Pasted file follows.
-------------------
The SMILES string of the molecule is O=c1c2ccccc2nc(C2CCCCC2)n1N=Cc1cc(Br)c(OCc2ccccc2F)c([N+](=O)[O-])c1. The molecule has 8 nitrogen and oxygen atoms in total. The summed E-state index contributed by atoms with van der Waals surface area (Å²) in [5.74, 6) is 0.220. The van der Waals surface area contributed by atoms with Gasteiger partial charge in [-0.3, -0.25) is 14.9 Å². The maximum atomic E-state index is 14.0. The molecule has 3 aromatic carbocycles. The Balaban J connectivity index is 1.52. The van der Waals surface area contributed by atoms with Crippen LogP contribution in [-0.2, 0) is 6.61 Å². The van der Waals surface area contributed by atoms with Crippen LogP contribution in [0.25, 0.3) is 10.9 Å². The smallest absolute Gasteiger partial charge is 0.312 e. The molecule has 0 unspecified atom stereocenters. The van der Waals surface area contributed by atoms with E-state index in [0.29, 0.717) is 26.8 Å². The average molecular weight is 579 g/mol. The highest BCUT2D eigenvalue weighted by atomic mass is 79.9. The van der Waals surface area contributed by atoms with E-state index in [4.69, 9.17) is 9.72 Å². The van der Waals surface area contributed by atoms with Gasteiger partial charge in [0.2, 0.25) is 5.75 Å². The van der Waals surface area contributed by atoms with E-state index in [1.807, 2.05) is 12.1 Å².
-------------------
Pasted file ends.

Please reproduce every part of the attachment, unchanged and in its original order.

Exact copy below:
The SMILES string of the molecule is O=c1c2ccccc2nc(C2CCCCC2)n1N=Cc1cc(Br)c(OCc2ccccc2F)c([N+](=O)[O-])c1. The molecule has 8 nitrogen and oxygen atoms in total. The summed E-state index contributed by atoms with van der Waals surface area (Å²) in [5.74, 6) is 0.220. The van der Waals surface area contributed by atoms with Gasteiger partial charge in [-0.3, -0.25) is 14.9 Å². The maximum atomic E-state index is 14.0. The molecule has 3 aromatic carbocycles. The Balaban J connectivity index is 1.52. The van der Waals surface area contributed by atoms with Crippen LogP contribution in [-0.2, 0) is 6.61 Å². The van der Waals surface area contributed by atoms with Crippen LogP contribution in [0.25, 0.3) is 10.9 Å². The smallest absolute Gasteiger partial charge is 0.312 e. The molecule has 0 unspecified atom stereocenters. The van der Waals surface area contributed by atoms with E-state index in [0.29, 0.717) is 26.8 Å². The average molecular weight is 579 g/mol. The highest BCUT2D eigenvalue weighted by atomic mass is 79.9. The van der Waals surface area contributed by atoms with E-state index in [4.69, 9.17) is 9.72 Å². The van der Waals surface area contributed by atoms with Gasteiger partial charge in [0.2, 0.25) is 5.75 Å². The van der Waals surface area contributed by atoms with E-state index in [1.807, 2.05) is 12.1 Å².